Posted by: chasker | June 26, 2008

Apple’s Little Monopoly – Part Deux

Over on CoachBoz’s blog there’s a good conversation going about Apple and how for us newbies they might not be everything that their loyal users have prepped us for.

We bought our Macbook primarily to be our ‘media central’ – photos, DVDs, home movies, music etc so last Saturday night we settled in to watch Netflix over the web, streamed onto our Macbook (we have 30 hours of instant watching through our subscription). We had high expectations for the screen quality and sound; sure to be a massive improvement over our Dell. Instead of ‘Death at a Funeral’ we were left with a dearth of movie all together: this was the message we got on our screen:

Watching instantly on your computer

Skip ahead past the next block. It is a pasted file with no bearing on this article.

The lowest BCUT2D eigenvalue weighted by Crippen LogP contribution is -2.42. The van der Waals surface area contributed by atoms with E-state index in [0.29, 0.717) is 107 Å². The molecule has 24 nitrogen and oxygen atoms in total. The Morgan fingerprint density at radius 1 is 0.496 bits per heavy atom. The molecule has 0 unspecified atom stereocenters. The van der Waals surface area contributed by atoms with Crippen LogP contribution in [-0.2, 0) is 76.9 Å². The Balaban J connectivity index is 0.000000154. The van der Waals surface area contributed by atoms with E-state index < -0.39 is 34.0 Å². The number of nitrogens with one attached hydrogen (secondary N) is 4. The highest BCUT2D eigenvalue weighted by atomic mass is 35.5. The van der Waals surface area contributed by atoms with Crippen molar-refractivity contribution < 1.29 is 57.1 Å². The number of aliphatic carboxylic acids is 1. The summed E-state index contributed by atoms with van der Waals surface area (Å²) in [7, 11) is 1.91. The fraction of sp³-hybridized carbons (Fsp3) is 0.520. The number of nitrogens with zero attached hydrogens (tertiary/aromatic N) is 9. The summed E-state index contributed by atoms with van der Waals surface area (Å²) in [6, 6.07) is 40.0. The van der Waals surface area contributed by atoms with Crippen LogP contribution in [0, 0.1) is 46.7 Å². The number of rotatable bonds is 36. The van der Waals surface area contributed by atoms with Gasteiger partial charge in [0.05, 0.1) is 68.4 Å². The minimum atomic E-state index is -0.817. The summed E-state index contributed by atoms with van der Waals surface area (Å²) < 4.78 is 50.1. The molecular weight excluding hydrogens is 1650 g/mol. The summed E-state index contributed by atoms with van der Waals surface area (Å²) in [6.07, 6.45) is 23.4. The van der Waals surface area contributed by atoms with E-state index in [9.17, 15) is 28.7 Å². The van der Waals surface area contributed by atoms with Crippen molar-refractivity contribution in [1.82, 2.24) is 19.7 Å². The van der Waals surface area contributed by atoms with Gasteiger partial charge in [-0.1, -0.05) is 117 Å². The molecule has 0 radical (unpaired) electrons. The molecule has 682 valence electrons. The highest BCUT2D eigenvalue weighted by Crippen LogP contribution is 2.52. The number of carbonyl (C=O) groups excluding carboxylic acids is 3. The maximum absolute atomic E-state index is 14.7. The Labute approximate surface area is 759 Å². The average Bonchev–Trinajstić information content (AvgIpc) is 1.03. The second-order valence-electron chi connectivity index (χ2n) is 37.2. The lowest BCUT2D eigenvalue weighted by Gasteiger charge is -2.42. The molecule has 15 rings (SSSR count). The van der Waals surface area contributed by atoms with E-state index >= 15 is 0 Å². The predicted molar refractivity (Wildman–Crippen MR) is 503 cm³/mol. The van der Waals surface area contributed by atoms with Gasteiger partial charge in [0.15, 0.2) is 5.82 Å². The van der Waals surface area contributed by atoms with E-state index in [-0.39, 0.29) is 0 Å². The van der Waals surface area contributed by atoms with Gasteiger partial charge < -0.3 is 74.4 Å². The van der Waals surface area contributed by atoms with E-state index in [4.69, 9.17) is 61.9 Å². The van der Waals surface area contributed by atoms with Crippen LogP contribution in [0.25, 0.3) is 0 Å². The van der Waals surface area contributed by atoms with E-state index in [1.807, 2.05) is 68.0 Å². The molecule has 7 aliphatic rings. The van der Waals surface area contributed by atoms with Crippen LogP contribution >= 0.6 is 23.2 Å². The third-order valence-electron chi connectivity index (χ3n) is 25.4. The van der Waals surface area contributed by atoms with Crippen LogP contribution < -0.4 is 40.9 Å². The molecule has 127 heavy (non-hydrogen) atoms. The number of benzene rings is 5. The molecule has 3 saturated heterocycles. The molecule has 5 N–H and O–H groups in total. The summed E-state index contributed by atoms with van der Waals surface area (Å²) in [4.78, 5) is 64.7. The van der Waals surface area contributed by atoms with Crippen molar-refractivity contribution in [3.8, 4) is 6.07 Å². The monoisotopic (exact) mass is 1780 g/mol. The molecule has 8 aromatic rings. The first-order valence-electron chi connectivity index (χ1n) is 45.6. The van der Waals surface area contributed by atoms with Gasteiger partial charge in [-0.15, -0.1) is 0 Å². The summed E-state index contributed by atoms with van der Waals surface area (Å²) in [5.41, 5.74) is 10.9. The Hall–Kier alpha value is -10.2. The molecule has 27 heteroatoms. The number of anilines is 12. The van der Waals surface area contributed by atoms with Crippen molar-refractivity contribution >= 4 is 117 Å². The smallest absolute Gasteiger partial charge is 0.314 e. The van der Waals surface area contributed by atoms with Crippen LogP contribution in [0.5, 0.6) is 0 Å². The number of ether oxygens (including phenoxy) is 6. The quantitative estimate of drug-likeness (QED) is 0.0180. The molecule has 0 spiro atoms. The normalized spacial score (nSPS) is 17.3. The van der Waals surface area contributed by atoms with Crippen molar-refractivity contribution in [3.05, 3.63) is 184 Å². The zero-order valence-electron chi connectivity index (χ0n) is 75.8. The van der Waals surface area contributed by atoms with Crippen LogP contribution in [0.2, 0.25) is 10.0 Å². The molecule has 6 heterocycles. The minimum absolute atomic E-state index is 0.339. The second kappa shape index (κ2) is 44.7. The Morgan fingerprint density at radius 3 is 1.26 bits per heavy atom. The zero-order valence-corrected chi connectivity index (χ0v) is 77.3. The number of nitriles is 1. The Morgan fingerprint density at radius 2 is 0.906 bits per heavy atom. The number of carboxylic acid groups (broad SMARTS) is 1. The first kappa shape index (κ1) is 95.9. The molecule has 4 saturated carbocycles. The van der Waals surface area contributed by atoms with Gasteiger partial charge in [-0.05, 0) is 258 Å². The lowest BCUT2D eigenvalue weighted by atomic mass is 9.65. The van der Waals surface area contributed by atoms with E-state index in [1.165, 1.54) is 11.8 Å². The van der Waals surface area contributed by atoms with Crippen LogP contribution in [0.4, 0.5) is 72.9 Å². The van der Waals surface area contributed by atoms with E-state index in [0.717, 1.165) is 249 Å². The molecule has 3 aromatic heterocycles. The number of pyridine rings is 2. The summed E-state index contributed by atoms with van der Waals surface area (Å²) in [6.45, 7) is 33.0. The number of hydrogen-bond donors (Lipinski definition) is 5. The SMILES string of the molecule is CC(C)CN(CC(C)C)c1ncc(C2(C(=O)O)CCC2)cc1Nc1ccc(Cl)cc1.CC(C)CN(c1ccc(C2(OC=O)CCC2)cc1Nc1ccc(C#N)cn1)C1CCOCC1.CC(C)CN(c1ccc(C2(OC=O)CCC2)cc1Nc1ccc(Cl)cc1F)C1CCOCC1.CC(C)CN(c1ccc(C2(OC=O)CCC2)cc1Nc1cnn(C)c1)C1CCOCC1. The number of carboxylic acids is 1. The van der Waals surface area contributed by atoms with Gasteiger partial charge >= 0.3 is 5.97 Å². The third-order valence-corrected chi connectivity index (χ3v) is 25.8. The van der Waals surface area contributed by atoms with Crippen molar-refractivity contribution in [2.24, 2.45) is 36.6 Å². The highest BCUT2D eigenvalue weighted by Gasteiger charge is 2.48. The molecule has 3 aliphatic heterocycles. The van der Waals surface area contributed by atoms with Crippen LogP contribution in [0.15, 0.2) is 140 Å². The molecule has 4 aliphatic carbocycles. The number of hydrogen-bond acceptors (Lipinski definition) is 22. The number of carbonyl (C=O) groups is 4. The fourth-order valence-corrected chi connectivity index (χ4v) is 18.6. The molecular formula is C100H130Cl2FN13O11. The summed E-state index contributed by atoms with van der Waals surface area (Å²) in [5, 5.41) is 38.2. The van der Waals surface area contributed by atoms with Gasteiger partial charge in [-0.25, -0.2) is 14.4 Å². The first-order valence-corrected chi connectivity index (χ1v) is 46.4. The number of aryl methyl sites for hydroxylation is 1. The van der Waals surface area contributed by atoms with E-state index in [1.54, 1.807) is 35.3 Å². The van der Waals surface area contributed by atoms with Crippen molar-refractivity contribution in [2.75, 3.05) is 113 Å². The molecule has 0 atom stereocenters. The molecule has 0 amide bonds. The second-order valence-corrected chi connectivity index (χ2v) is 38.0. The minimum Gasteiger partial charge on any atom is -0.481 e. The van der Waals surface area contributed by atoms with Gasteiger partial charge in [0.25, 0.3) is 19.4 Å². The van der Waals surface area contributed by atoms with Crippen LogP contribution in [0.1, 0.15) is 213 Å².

Our apologies — instant watching is currently not supported for Macintosh.

Our goal is for Netflix members to enjoy movies and TV shows on whatever screen they want. We’re required to use Digital Rights Management to protect movies watched instantly online, and right now we only have approval for this protection on Windows Operating systems, not the Mac.

Apple does not license their DRM solution to third parties, which has made this more difficult, but we are working with the studios and content owners to gain approval for other solutions. As soon as a studio-approved DRM for the Mac is available to us, whether from Apple or another source, we will move quickly to provide a movie viewer that enables you to watch movies from Netflix instantly on your Mac.

In the meantime, you can use your account to watch instantly on any compatible PC, and Intel-based Macintosh computers can watch movies instantly using Boot Camp, Parallels, or Fusion to run Windows. Also, your Macintosh is fully compatible with adding titles to the Instant Queue for later watching on compatible devices, as well as to have a playlist ready to go when we do enable Macintosh watching.

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Responses

  1. Not cool Apple. Not cool at all.


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